Toyota Says Hybrid Systems Aren't Ready for LMP1 Yet
This comes after the team pushed for more hybrid development just a few months ago.
After a particularly rough outing in this year's 24 Hours of Le Mans, Toyota has spoken out about the viability of hybrid prototypes in LMP1 racing. The factory team only had one car finish the entire race, and thanks to problems with its electric drive system, the team decided to announce its concerns with the technology. In an interview with Motorsport.com, company chief Akio Toyoda revealed all of his doubts on the place of hybrid systems in today's FIA WEC series, saying "it might be that it is not yet ready for the long distance of the 24 Hours of Le Mans."
This comes from the team that once announced hybrid development was the major reason for its participation in the LMP1 segment. The team even threatened to leave the category if the FIA didn't push for the further advancement of the technology.
"Both Porsche and we, Toyota, were not able to complete without incident 24 hours of driving in the hybrid cars that we put to the challenge on the roads of Le Mans," Toyoda said, according to Motorsport. "Both even the winning car #2 and our #8, which completed the race, were forced to undergo time-consuming, trouble-caused repairs, before struggling to cross the finish line."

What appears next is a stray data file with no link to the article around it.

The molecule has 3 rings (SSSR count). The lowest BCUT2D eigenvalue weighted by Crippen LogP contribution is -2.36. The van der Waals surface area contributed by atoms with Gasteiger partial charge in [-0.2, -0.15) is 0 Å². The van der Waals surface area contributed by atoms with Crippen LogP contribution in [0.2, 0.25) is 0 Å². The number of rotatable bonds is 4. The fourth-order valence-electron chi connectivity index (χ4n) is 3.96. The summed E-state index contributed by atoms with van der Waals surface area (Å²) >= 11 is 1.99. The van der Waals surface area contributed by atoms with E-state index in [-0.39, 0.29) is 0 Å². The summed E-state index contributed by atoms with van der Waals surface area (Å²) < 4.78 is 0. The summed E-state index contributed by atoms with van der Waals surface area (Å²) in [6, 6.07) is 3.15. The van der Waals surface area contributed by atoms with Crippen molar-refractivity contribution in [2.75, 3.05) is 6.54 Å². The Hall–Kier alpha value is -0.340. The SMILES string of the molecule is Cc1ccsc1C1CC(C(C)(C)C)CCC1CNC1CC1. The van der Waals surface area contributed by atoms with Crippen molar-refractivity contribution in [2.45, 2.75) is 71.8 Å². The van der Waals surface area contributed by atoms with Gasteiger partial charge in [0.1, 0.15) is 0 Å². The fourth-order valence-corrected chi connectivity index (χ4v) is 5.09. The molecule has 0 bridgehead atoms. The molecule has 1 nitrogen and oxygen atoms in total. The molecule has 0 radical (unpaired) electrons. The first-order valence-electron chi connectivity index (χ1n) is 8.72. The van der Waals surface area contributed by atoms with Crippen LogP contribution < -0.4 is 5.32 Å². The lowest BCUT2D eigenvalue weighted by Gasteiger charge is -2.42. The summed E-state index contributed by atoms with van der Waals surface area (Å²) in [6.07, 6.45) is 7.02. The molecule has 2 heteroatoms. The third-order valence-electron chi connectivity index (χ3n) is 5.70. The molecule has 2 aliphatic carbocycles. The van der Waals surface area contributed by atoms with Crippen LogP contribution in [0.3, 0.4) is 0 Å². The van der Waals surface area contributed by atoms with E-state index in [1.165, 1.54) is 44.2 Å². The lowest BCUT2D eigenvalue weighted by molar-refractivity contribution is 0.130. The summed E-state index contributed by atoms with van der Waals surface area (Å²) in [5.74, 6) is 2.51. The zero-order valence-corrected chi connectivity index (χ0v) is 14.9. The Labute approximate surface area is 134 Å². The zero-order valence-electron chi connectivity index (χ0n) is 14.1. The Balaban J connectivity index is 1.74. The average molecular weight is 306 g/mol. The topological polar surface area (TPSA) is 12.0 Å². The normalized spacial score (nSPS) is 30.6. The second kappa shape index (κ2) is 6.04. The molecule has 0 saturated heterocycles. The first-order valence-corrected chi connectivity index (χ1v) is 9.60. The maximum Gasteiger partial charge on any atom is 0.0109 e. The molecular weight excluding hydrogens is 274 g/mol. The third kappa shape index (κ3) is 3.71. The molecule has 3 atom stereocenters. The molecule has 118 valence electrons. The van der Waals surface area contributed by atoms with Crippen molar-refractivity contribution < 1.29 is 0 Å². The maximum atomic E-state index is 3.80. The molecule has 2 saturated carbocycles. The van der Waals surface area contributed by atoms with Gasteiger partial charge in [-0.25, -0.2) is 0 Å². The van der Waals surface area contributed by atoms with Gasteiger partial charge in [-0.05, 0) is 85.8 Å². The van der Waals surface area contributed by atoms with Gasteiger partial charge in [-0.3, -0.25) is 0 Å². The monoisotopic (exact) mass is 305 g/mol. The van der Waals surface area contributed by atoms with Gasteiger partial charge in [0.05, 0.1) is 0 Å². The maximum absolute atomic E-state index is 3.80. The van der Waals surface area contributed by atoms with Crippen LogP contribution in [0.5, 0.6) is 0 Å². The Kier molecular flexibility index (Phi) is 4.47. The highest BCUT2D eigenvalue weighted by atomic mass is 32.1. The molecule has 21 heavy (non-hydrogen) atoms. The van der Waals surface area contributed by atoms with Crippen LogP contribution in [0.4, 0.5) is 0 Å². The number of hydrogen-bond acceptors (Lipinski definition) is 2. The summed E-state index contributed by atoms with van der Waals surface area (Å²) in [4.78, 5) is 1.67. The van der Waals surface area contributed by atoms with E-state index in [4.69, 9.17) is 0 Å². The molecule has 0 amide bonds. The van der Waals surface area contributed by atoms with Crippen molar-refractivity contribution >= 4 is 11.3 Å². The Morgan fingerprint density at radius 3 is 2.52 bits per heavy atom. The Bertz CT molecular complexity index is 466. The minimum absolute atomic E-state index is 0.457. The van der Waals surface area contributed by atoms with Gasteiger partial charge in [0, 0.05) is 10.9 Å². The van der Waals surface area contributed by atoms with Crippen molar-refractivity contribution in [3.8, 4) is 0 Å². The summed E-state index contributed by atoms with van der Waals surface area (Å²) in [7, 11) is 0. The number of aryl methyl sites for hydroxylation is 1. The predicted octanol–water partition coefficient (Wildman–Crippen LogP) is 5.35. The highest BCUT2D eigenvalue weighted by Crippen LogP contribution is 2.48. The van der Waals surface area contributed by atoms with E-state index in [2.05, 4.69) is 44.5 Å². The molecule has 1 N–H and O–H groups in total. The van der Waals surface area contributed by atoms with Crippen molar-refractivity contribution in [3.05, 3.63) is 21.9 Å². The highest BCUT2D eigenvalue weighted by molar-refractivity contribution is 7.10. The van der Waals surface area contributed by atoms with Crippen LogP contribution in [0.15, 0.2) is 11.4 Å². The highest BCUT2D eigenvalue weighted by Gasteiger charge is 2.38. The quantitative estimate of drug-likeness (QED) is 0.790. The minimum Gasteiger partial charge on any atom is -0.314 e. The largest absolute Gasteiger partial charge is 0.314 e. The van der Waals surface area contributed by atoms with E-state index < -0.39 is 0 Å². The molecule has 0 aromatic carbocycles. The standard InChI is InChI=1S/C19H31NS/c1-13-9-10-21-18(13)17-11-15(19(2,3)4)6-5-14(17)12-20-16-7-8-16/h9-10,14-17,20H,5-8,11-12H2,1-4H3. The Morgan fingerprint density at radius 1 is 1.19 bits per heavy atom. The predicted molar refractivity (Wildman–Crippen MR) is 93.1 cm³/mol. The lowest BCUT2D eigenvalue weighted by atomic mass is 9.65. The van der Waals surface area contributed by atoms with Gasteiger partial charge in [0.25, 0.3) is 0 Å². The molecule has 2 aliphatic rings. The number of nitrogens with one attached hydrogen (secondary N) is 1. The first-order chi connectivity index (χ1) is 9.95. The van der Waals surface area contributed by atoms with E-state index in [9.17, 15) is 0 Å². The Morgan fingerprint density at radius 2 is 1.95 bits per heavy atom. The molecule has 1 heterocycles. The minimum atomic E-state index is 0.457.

He is, of course, speaking of the incident that held the Toyota Gazoo Racing team up during the eight hour of the day-long race. After seeing only one of his cars cross the finish line following an outstanding qualifying round, Toyoda was clearly flustered with the result.
However, he does claim that these same trials are enough to bring the team back for next year's race. While rumors have swirled about Porsche leaving LMP1 after this year, Mr. Toyoda reassures that we will see his team in the race for years to come
"Le Mans is a precious laboratory in which we can continue to take up the challenges related to the technologies involved, putting such technologies to the test in an extreme environment," Toyoda said, according to Motorsport. We will hone our technologies even further and ripen them to provide our customers"
If Porsche were to leave the series, the FIA will have to double up its efforts of recruiting other teams to LMP1. As costs and expenditures are recognizably high, starting fresh with the prototype class is becoming more and more problematic for those that look to enter in.
This is an interesting development that seems to contradict Toyota's previous stance on the subject. Regardless, the WEC has some work to do before it sees an improvement in both team involvement and prototype regulation.